Book Review: Accelerate

Accelerate: The Science of Lean Software and DevOps: Building and Scaling High Performing Technology OrganizationsAccelerate: The Science of Lean Software and DevOps: Building and Scaling High Performing Technology Organizations by Nicole Forsgren
My rating: 5 of 5 stars

This book is an excellent summation of the overall findings of the State of DevOps reports and what the implications are for organizations trying to persuade themselves into DevOps transformation.

When I was reading it, I realized that it was everything you would learn if you went to a couple dozen DevOps days and listened to all the transformation stories, and it can be summarized as:

Go faster, be safer.

This is such a counterintuitive thing to say, but I have an analogy for you: When you are trying to teach a kid to ride a bike, they’re like “You’re hurling me at the asphalt and yelling at me to GO FASTER?!?!”. You know, even though they don’t that they will be safer if they go faster, but they feel like it’s very dangerous. Increasing your release cadence feels like that – someone you trust is telling you to do it faster, but it’s very scary to change your thinking about ASPHALT.

Forsgren, Humble, and Kim unpack the scientific analysis of why it works that way, but I find it really compelling to look at the correlation of speed, psychological safety, and business value.

Part 2 of the book is a very wonky, nerdy analysis of the academic methods, which gives the rest a lot of validity, but I give you permission to skip it if you would just like to take their word for it that the math is sound.

Part 3 is a case study of a company currently practicing a lot of the principles mentioned in the book. It may not be relevant to everyone, but it was a nice unpacking of how it could work.

Read if:
You are trying to convince your organization to become more devops-y, or if you want to understand what the benefit of that would be. Also if you would like some eyebrow-massive correlation numbers to use in arguments.

Skip if:
You will only pine because you can’t do this kind of transformation.

Also read:
The Phoenix Project
The DevOps Handbook

View all my reviews

A page of text with a line chart.

This job is all the best parts of going to college

I used to say that technical writing is an endless series of research papers, and if I had realized that when I started doing it, I might have studied harder at the Java class I flunked. But not really, because the thing I loved about research papers was reading the primary text, and a bunch of secondary texts, and summing them all up and then getting to spin my own theory informed by all of that. Technical writing is all of that, except that instead of texts, you have three harried developers, and interface, and if you’re lucky, some user complaints. Instead of a grade, you are always driving toward serving the user and the business purpose. And also you never have to write a sentence that begins, “This writer…”. So that’s good.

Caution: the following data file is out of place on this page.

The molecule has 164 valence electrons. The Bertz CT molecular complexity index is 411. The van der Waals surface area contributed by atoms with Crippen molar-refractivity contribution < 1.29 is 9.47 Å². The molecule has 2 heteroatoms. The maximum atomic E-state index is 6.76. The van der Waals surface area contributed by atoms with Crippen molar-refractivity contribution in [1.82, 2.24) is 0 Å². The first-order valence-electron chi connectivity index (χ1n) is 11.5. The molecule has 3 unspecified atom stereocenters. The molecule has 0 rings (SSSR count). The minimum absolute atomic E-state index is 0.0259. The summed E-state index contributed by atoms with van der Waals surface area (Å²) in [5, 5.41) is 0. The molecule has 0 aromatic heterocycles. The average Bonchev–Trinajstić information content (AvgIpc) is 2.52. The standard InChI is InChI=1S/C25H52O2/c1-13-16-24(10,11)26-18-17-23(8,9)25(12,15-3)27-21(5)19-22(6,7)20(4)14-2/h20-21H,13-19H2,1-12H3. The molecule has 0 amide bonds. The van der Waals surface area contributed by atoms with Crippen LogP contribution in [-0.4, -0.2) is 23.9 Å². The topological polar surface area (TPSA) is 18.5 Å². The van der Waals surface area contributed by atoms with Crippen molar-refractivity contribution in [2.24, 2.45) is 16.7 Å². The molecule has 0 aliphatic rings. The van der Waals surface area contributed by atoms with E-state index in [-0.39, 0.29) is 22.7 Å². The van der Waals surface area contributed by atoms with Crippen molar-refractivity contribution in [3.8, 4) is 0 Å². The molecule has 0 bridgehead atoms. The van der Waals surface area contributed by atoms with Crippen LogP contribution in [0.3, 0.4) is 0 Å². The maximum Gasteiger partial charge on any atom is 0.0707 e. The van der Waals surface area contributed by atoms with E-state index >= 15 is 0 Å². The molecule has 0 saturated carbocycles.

Lately, when people ask me if I like doing DevOps Relations/Advocacy, I bubble at them – “It’s like all the best parts of college. Go to lecture, cram your brain full, talk to brilliant people while you’re exhausted and say things like “But have you ever really looked at your deployment system?” and then take everything you learned and synthesize it and tell other people.”

I wasn’t motivated to go to grad school, and I feel like I got what I needed out of my time in college, but I never knew that there were so many jobs that could be about learning as hard as possible and then sharing it. That’s so cool! An off-the-cuff estimate is that I’ll go to ~300 talks this year. More like 400 if we count the 5-minute talks, which we should. This is why I always feel like I just heard a thing about that, or maybe you could try, or have you heard about…. because I’m getting to consume so much information!

You can, too. Not a lot of people get to go to 40 conferences a year, but so much of modern conferencing is available by video. The great thing about that is that you don’t have to go anywhere, you can watch it at slightly accelerated speed, and if a talk isn’t working for you, you aren’t stuck in the front row and can just leave. So now that it’s getting cooler (at least in my hemisphere) and curling up on the couch seems more appealing than zooming around outside, grab some popcorn and a video of a technical talk, and join me in reliving the cool parts of college. You don’t even have to take notes.

Here are a few to get you started:

Talk link Why I picked it
FixMe by @dhh at RailsConf 2018 Look, any talk that has a long discussion about conceptual compression and callbacks to both Marx and Piketty is a winner.
SRE for Good: Engineering Intersections between Operations and Social Activism by @lizthegrey and @emilygorcenski at SRECon EMEA 2018 A clear call to use our power as producers and managers of data to be ethical and drive our organizations to be ethical.
How to Crash an Airplane by @nmeans at The Lead Developer London 2017 Riveting failure analysis, top-notch storytelling.
Have You Tried Turning It Off and Then Turning It On Again? by @whereistanya at LISA 17 A super-interesting talk about “where you are in the stack?”. Chewy and funny at the same time. “Everyone’s back end is someone else’s front end.”
Testing Microservices: A Sane Approach Pre-Production and In Production by @copyconstruct at Test In Production Meetup Technical and cutting-edge answers for questions that a lot of us have.